[Talk-us] Is this a bad import or an experiment?

Mark Wagner mark+osm at carnildo.com
Thu Mar 23 19:36:55 UTC 2017


On Thu, 23 Mar 2017 06:12:09 -0500
Paul Johnson <baloo at ursamundi.org> wrote:

> On Wed, Mar 22, 2017 at 6:05 PM, Bill Ricker <bill.n1vux at gmail.com>
> wrote:
> 
> > On Wed, Mar 22, 2017 at 6:02 PM, Clifford Snow
> > <clifford at snowandsnow.us> wrote:  
> > > I map driveway when the house is set a distance from the main
> > > road, often time when the house can't be seen from the road.
> > > Mainly rural areas. I figure that it might help volunteer fire
> > > and rescue operations.  
> >
> >
> > In many rural areas, such drives are now required to be Named
> > Private Ways with appropriate signage, for just such assistance.
> > (County-wide consolidated E-911 dispatch is driving this in e.g.
> > Maine.) 
> 
> Seems to vary quite a bit by area; I'm surprised to hear about Maine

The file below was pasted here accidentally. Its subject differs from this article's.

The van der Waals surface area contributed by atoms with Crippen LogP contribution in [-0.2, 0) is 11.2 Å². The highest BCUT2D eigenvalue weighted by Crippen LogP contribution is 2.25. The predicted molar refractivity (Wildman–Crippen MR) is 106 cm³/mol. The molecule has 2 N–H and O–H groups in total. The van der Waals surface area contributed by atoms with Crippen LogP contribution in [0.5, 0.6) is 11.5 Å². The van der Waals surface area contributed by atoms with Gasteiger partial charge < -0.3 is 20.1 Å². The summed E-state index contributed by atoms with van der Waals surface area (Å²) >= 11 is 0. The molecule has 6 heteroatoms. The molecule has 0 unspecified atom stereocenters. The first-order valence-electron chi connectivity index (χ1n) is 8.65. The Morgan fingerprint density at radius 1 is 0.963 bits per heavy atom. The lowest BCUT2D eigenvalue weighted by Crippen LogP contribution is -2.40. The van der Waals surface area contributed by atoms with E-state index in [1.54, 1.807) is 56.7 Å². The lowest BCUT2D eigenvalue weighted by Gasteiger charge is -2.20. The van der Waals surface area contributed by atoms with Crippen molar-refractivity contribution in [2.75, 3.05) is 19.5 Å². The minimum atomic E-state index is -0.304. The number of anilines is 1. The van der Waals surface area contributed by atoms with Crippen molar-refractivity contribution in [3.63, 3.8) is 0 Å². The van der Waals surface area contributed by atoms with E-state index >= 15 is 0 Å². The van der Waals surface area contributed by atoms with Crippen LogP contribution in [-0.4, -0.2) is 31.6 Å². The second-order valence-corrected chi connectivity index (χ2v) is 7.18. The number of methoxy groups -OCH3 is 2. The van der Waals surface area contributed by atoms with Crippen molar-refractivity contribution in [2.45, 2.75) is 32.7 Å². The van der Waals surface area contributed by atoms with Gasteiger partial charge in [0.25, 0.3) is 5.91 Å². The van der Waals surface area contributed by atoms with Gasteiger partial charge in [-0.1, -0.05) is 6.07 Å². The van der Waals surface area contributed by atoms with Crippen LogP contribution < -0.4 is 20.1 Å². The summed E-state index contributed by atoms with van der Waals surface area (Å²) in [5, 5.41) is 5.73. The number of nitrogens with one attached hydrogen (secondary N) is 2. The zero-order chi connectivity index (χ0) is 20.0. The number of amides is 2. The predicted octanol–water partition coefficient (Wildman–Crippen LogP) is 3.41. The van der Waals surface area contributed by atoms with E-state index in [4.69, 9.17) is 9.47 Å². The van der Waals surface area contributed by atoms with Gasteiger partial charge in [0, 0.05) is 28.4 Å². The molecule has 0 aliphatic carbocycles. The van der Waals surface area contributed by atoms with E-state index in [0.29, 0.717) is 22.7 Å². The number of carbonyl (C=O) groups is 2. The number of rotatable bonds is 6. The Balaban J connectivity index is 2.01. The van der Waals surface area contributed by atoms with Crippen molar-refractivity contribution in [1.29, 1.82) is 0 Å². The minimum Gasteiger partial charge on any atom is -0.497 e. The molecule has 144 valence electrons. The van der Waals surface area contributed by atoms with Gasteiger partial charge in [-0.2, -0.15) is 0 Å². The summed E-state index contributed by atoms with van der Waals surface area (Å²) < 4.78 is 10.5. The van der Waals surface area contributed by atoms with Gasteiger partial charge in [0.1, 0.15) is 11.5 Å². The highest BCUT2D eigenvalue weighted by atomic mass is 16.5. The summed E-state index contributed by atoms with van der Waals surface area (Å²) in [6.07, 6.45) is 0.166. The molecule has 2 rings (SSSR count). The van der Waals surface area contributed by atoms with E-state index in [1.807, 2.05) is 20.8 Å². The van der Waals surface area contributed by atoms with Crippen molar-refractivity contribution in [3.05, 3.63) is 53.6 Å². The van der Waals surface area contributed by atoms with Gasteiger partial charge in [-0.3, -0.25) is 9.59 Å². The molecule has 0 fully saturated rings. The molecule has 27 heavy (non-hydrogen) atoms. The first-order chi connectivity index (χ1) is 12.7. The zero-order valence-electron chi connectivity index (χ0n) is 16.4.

> on that.  Previously the only place I knew of with this practice was
> select neighborhoods in El Paso County, Colorado
> <http://www.openstreetmap.org/relation/1411335>.  Mostly because I
> kept coming across named private ways that were named by people who
> were apparently resentful of the practice, with the topper being A
> Dog Will Lick His Butt But Won't Eat A Pickle Road
> <http://www.openstreetmap.org/way/388029001>.  The more common
> practice I've seen is to address number away from the nearest town
> and post the address number at the end of the driveway on a name sign
> blank.  This can get fairly laughable in remote regions, I've seen
> house numbers approach 7 figures as a result.

Local practice (Spokane County and most nearby counties in eastern
Washington) is that a private drive should be given a name if it serves
at least three houses, or if it would otherwise be beneficial for
emergency services for it to have a name. Other drives merely take the
house number, as determined by the county's address grid.

-- 
Mark



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